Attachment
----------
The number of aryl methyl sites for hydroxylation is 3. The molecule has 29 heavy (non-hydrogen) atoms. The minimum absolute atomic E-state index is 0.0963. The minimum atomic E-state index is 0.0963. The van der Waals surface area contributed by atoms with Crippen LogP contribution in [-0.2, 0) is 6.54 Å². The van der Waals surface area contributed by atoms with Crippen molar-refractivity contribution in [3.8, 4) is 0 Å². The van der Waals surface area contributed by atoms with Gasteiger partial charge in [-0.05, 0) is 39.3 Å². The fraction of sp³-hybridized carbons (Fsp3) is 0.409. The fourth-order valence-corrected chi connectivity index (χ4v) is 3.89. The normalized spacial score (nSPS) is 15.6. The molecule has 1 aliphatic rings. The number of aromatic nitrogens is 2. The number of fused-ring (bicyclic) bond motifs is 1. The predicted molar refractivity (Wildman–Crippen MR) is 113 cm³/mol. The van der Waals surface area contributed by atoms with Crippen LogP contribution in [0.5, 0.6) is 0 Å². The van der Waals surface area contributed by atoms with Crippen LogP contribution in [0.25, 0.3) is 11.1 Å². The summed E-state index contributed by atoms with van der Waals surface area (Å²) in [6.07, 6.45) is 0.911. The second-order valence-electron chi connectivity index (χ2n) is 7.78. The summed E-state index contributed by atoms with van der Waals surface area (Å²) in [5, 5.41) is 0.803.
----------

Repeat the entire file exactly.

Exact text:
The number of aryl methyl sites for hydroxylation is 3. The molecule has 29 heavy (non-hydrogen) atoms. The minimum absolute atomic E-state index is 0.0963. The minimum atomic E-state index is 0.0963. The van der Waals surface area contributed by atoms with Crippen LogP contribution in [-0.2, 0) is 6.54 Å². The van der Waals surface area contributed by atoms with Crippen molar-refractivity contribution in [3.8, 4) is 0 Å². The van der Waals surface area contributed by atoms with Gasteiger partial charge in [-0.05, 0) is 39.3 Å². The fraction of sp³-hybridized carbons (Fsp3) is 0.409. The fourth-order valence-corrected chi connectivity index (χ4v) is 3.89. The normalized spacial score (nSPS) is 15.6. The molecule has 1 aliphatic rings. The number of aromatic nitrogens is 2. The number of fused-ring (bicyclic) bond motifs is 1. The predicted molar refractivity (Wildman–Crippen MR) is 113 cm³/mol. The van der Waals surface area contributed by atoms with Crippen LogP contribution in [0.5, 0.6) is 0 Å². The van der Waals surface area contributed by atoms with Crippen LogP contribution in [0.25, 0.3) is 11.1 Å². The summed E-state index contributed by atoms with van der Waals surface area (Å²) in [6.07, 6.45) is 0.911. The second-order valence-electron chi connectivity index (χ2n) is 7.78. The summed E-state index contributed by atoms with van der Waals surface area (Å²) in [5, 5.41) is 0.803.